unctad.org | UNCTAD and CITES jointly organise World Wildlife Day event – Life Below Water: For People and Planet
UNCTAD and CITES jointly organise World Wildlife Day event – Life Below Water: For People and Planet
01 March 2019
Room XIV (Cinema room)
Geneva, Switzerland

Key Issues

World Wildlife Day 2019

 

World Wildlife Day will be celebrated in 2019 under the theme “Life below water: for people and planet", which aligns with goal 14 of UN Sustainable Development Goals.

This is the first World Wildlife Day to focus on life below water. It is a great opportunity to raise awareness about the breathtaking diversity of marine life, the crucial importance of marine species to human development, and how we can make sure it will continue to provide these services for future generations.

You are cordially invited to a celebration which will highlight the contributions of the international community in Geneva to ensure sustainable use of marine species.

 

Programme Timetable
 

09:30-9:45 - Welcome and Introduction

  • H.E. Amb. A.L.A. AZEEZ, Permanent Representative of Sri Lanka to the UN in Geneva

  • Mathias LÖRTSCHER, CITES Animals Committee Chair, Head CITES Management Authority, Switzerland

09:45-11:30 - Dialogue on value of marine species and the importance of or ways to ensure sustainable use

  • The role of governments Coordination between UN organizations & IGOs The role of NGOs and private sector.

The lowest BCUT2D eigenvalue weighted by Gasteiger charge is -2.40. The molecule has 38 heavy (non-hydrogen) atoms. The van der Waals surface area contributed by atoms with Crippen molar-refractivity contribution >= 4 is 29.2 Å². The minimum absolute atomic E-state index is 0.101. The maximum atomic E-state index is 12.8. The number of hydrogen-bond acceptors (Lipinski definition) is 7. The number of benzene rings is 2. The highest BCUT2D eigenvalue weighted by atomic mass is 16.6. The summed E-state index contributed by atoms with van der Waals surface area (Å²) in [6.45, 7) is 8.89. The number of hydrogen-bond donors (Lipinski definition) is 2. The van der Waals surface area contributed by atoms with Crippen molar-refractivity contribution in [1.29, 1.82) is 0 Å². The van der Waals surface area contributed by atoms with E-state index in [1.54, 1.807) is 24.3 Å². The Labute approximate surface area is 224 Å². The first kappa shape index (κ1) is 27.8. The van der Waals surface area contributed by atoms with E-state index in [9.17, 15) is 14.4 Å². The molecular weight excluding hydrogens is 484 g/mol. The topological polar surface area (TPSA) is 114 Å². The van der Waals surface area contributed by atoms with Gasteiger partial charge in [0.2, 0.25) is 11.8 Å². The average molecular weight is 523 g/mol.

11:30-12:30 - Film screening

  • Screening of a selected film from the finalists of World Wildlife Day 2019 Living Oceans Film Showcase.

 

Goal 14: Life Below Water
 

Today we are watching the rise of Illegal, unreported and unregulated (IUU) fishing, overfishing of commercial valuable marine species, plastic pollution and variations of seawater temperature and its chemistry just to name a few. Certain shark, ray, fish, conches, and coral species that are commercially valuable have been targeted by irresponsible and unethical harvesting and subsequent trade.

More than 3 billion people depend on fishing for living and yet many ignore its importance for sustainable development and livelihood of coastal communities. Regulating trade “from fish to dish” in relevant seafood and non-edible value chains is therefore one of the most significant responses to the decline in marine wildlife.

The role of CITES and UNCTAD in regulating such trade to secure sustainability and legality in sourcing must be praised and underlined.

UNCTAD is directly contributing to the implementation of SDG 14 by seeking to phase out subsidies that contribute to IUU fishing, overfishing and overcapacity. It is also introducing a system in electronic customs procedures under its ASYCUDA programme to enable countries to comply with national and international regulations under CITES and by enabling sustainable use under a Blue BioTrade approach.

More, specifically, UNCTAD has been supporting, in cooperation with CITES and the Development Bank of Latin America (CAF), the development of value chains for queen conch, harvesting of certain shark species and nature-based tourism (i.e. whale watching) in Latin-American and the Caribbean so that they comply with economic and environmental sustainability criteria under a marine ecosystem approach.

Documents

381 KB  

Programme

Co-organized with:CITES
Language(s):English
Contact:
Mr. David Vivas Eugui David.vivaseugui@un.org
 
Related Sites:

Trade and Environment, Climate Change and Sustainable Development Branch
 

World Wildlife Day 2019 Celebration in Geneva
 

World Wildlife Day 2019
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